1. Set Capture duration to 30 s.
  2. Accept the existing base filename or enter a new filename by clicking the ... tab for a new storage site for generated data.
  3. Check the box for Target temperature and input the desired temperature.
  4. Load the sample as previously described (step 7.1) and click Create and Run Script.
  5. Wait for the number of particles per frame to be displayed on the bottom right of the video screen after the completion of the 30 s video. If the number of particles is greater than 100, flush the laser module 3 times (as previously described in step 4.6).
  6. Dilute the sample to the desired concentration range using the characterized diluent.
  7. Load the properly diluted sample into the flushed laser module and run the Quick Measurement to verify the sample is within the acceptable range.

10. Sample NTA

NOTE: The Standard Measurement tab is within the SOP tab in the bottom middle box and is used for routine sample analysis (see steps 10.1 to 10.12).

  1. Set the duration to 30 or 60 s and the number of videos to 5.
  2. Accept the existing base filename or enter a new filename by clicking the ... tab for a new storage site for generated data.
  3. Check the box for Target temperature and input the desired temperature.
  4. Click Create Script to reuse this Standard Measurement.
  5. Once the sample is loaded as described in section 7 and the experiment is ready to run, click Create and Run Script.
  6. Fill out the fields in the Set Report Details popup screen with information on the operator, sample description, dilution of the sample, and diluent used.
    NOTE: This information will be recorded and printed on the final experimental report.
  7. When all desired fields have been filled, click OK to initiate the script.
    NOTE: If Target temperature was selected, the heater will stabilize the sample in the laser module to the desired temperature for 5 s prior to allowing the script to proceed with the measurement. The diagnostic panel in the lower-left corner of the screen will read HEATER ON and display the temperature of the sample.
  8. Prior to each video capture, look for a prompt to Advance the plunger manually. Inject ~0.05 mL of the sample into the laser chamber and allow the particles to come to "rest" (i.e., not flowing), and then click OK.
  9. Wait for a Settings Confirmation box to appear upon the completion of the 5th video capture and for the Process box to flash. Set the Detection Threshold for processing of the sample by noting the number of blue crosses marking particles on the screen as the frames are advanced manually from the bottom of the video screen. If there are more than 3-4 blue crosses marking particles on each screen as frames are advanced, increase the Detection Threshold.
    NOTE: The blue crosses on the individual particles are analogous to the "swarm" effect in flow cytometry and should be minimized for optimum accuracy and reproducibility of data collection.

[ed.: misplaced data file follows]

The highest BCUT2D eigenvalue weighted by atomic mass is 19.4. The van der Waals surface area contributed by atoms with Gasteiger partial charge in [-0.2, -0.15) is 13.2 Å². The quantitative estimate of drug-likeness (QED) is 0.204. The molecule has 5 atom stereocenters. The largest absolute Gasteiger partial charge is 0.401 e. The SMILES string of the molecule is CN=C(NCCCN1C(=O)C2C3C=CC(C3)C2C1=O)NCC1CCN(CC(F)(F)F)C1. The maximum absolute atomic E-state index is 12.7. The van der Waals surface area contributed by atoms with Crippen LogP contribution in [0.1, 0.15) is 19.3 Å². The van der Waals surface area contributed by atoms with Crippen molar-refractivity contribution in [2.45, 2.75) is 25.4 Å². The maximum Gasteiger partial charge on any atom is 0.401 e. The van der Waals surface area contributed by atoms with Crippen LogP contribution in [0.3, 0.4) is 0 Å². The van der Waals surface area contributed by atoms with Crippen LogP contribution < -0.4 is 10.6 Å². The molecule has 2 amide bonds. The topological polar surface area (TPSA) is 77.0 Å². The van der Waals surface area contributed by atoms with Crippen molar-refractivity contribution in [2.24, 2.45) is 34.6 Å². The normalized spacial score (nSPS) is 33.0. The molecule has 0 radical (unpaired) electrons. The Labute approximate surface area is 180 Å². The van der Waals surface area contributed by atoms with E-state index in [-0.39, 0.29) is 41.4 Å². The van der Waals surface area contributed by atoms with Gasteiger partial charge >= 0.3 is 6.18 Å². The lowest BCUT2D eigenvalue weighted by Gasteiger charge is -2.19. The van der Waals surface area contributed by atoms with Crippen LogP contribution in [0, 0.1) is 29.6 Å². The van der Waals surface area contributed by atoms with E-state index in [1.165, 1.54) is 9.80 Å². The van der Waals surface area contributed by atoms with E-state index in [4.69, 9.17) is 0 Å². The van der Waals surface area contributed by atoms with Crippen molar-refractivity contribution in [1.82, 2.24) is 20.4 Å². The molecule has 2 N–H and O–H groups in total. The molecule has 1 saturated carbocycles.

10. Click Settings OK when the Detection Threshold is acceptable.
  11. Wait for the videos to be automatically processed and a histogram of results and a dialog box notification of completion to be displayed before clicking OK.
  12. Once the Export Settings box appears, save the results by clicking Export.
    NOTE: All results from videos and analysis will be stored in the destination file defined in step 10.2. This requires a large amount of storage. Monitor and transfer to a secondary storage device as necessary.

11. Re-analysis of the current sample at different detection thresholds

NOTE: Immediately following NTA analysis (step 10), the data can be reanalyzed using different Detection Threshold settings. However, Camera Level cannot be modified following capture.

  1. Highlight all 5 of the capture videos listed in the Current Experiment.
  2. Click Process Selected Files, and wait for the Setting Confirmation box to appear and the Process box to flash to change Detection Threshold.
  3. Adjust the Detection Threshold to the desired level and click Setting OK.
  4. Wait for the videos to be automatically processed and a histogram of results and a dialog box notification of completion to be displayed before clicking OK.
  5. Click Export Settings. When additional evaluations are performed on the most recent sample, be sure to click the Export Results box in the Current Experiment as the Export Results popup box will not be displayed following the sample re-analysis.
    NOTE: As there are no reminders to do this, it can easily be overlooked, and the analysis will be lost. However, the underlying data will remain and can be reanalyzed later.

12. Analysis of archived files

NOTE: If previously analyzed experiments have not been saved or additional analysis needs to be done on these samples, the individual files can be reloaded into the NTA software for additional Detection Threshold evaluations. Camera Level changes cannot be modified following capture.

  1. Load the NTA software from the desktop.